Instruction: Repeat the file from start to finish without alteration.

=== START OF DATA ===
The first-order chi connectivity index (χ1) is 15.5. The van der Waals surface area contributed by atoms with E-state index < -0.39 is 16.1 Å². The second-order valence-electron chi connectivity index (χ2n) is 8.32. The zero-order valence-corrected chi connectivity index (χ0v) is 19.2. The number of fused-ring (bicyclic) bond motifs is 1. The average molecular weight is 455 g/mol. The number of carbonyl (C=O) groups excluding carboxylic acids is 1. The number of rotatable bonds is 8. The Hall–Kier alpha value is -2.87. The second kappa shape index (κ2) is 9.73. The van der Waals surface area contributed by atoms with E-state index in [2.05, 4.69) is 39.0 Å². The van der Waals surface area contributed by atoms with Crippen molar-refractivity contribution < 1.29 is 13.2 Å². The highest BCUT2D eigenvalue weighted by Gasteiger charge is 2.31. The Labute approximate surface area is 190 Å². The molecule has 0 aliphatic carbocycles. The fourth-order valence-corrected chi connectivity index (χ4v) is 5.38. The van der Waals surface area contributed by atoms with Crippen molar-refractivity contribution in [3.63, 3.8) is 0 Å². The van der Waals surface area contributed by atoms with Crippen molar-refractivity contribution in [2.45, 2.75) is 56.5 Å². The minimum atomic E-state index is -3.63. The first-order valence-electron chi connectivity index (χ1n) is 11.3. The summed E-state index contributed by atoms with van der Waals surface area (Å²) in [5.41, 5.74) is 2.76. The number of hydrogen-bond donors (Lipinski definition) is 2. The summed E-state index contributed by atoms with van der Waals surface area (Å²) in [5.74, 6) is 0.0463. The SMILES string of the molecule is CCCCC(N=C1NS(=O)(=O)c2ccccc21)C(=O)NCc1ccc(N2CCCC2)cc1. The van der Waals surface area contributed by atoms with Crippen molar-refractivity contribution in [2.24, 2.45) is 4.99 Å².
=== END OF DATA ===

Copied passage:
The first-order chi connectivity index (χ1) is 15.5. The van der Waals surface area contributed by atoms with E-state index < -0.39 is 16.1 Å². The second-order valence-electron chi connectivity index (χ2n) is 8.32. The zero-order valence-corrected chi connectivity index (χ0v) is 19.2. The number of fused-ring (bicyclic) bond motifs is 1. The average molecular weight is 455 g/mol. The number of carbonyl (C=O) groups excluding carboxylic acids is 1. The number of rotatable bonds is 8. The Hall–Kier alpha value is -2.87. The second kappa shape index (κ2) is 9.73. The van der Waals surface area contributed by atoms with E-state index in [2.05, 4.69) is 39.0 Å². The van der Waals surface area contributed by atoms with Crippen molar-refractivity contribution < 1.29 is 13.2 Å². The highest BCUT2D eigenvalue weighted by Gasteiger charge is 2.31. The Labute approximate surface area is 190 Å². The molecule has 0 aliphatic carbocycles. The fourth-order valence-corrected chi connectivity index (χ4v) is 5.38. The van der Waals surface area contributed by atoms with Crippen molar-refractivity contribution in [3.63, 3.8) is 0 Å². The van der Waals surface area contributed by atoms with Crippen molar-refractivity contribution in [2.45, 2.75) is 56.5 Å². The minimum atomic E-state index is -3.63. The first-order valence-electron chi connectivity index (χ1n) is 11.3. The summed E-state index contributed by atoms with van der Waals surface area (Å²) in [5.41, 5.74) is 2.76. The number of hydrogen-bond donors (Lipinski definition) is 2. The summed E-state index contributed by atoms with van der Waals surface area (Å²) in [5.74, 6) is 0.0463. The SMILES string of the molecule is CCCCC(N=C1NS(=O)(=O)c2ccccc21)C(=O)NCc1ccc(N2CCCC2)cc1. The van der Waals surface area contributed by atoms with Crippen molar-refractivity contribution in [2.24, 2.45) is 4.99 Å².